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The logo of Moe Ricee's tattoo parlor, Iron Moe's, is plastered on his store wall.

Walking into Iron Moe’s, the friendly welcome and grey walls almost instantly calm any nerves about having a needle repeatedly poke your skin. In fact, you kind of forget you’re in a tattoo parlor, as owner and artist Moe Ricee leads you into a larger room with ring lights and a padded table. In his space overlooking downtown Broadway, Ricee is known for tattooing his customers using very thin lines. 

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Ricee began tattooing cursive names at his friend’s shop in St. Louis over 10 years ago. Having those skills, it only made sense for him to accept offers to start doing "minimalist" tattoos. Minimalist tattoos are typically smaller in size and are done best with thin lines and black ink. “My customers that I had, mostly college students, kept asking for them,” Ricee says. “And then nobody wanted to do them because they were hard to do.”

In recent years, the minimalist tattoo trend has taken over social media, and the bodies of celebrities and college kids alike. For tattoo artists, they can be difficult to execute as they are far from the typical larger tattoos that parlors offer. Tattooing such tiny lines requires a greater control of the needle. 

“Based on the command, I just decided to learn how to do it the right way,” Ricee says. 

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A minimalist tattoo is typically done with fine lines and black ink to make a simple shape.

Ricee explains that the trend partially came from people wanting tattoos, but not wanting to commit to something that will overwhelm their body. “They want something a little more subtle, that kind of just compliments their body, or it's more of an accent or an accessory versus, oh my god, like, I was totally different,” Ricee says.

Lying on the padded table in dim lighting, a customer is greeted again as Ricee sits next to them while preparing his needle. When the tattooing begins, he explains that some of his patients forget they’re getting a tattoo and think they’re at the psychologist’s office. “I get this broad range of experiences that are going on, almost like vicariously through the customers when I communicate with them,” Ricee says. “And God knows what you're going to hear.”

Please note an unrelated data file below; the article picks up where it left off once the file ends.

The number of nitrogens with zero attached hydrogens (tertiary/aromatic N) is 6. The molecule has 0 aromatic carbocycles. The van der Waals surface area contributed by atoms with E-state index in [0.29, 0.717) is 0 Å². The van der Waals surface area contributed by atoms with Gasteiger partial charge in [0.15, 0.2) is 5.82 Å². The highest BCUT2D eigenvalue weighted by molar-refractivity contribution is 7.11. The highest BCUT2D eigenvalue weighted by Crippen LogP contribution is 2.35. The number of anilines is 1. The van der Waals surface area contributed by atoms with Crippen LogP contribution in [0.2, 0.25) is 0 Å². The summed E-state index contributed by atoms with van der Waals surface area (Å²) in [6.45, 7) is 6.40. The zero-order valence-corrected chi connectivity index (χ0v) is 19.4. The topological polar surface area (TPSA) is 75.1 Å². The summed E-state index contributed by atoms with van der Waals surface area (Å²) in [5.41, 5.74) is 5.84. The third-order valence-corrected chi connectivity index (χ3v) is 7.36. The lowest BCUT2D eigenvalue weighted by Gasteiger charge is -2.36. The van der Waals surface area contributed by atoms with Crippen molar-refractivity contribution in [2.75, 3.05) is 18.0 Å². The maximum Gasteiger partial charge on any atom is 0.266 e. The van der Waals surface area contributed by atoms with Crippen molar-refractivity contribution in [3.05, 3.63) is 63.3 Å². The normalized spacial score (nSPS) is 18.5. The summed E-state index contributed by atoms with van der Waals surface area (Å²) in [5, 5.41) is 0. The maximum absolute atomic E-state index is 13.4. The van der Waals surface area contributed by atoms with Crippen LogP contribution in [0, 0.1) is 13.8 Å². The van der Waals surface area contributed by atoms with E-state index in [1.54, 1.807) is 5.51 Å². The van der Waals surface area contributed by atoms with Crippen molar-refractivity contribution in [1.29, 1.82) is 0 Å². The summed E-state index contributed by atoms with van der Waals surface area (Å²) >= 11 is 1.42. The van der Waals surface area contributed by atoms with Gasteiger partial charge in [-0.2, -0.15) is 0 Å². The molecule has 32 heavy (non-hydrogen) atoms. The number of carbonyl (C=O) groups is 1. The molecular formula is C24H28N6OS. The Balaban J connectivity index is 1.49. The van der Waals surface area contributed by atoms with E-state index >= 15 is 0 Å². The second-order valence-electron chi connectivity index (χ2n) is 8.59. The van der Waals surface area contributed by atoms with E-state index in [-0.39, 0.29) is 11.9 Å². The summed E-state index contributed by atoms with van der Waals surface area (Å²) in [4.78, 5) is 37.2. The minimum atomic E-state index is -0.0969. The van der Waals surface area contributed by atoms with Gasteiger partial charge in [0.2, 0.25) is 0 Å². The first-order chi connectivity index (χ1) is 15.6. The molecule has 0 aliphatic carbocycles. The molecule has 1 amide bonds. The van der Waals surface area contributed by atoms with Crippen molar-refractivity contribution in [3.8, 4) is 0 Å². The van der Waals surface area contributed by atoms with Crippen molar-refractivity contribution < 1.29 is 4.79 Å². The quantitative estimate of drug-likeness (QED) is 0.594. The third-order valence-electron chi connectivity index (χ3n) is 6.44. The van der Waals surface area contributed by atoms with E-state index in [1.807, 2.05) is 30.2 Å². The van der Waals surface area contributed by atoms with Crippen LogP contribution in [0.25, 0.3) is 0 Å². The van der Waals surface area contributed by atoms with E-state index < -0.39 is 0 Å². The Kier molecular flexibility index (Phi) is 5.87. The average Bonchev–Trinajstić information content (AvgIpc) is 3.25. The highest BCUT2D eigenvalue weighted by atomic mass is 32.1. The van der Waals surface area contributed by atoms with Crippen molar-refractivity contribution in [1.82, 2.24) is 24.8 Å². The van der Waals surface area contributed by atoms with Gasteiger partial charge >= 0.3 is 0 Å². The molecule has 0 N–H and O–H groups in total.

As the needle scratches skin and its buzz fills the room, Ricee carries on conversation in his own low voice. He pushes away the stigma of intimidation that comes with tattoo parlors from his shop with simple storytelling and listening. “People are already nervous anyway,” he says. “I would like to have them more relaxed, and I try to stay really calm too, and that rubs off on the person getting one a little bit.”

Ricee is hunched over the table for what could be 15 minutes to over an hour. He explains that even some of the smallest tattoos require great attention to detail. This is part of what he has studied over the last five years, and strived to perfect when tattooing minimalist designs. “They think they are quick and small, but there’s a lot more going on than you may think,” he says. 

“They want thin lines,” Ricee says. “They want the tattoos to look pretty, cute, elegant, dainty and they want them to be complementary to them.”

When the tattoo is done, it probably won’t be the last time you see Ricee. It's not out of the norm for Ricee to hear shouted "hello’s" and "hey’s" on the streets of Columbia. His popularity among the local college students not only makes him a trusted artist, but one of the few that has hundreds of his designs literally walking around town.

“Tattooing is something I continually get better at every day I do it," he says. "I’ll be perfecting it for the rest of my life.”

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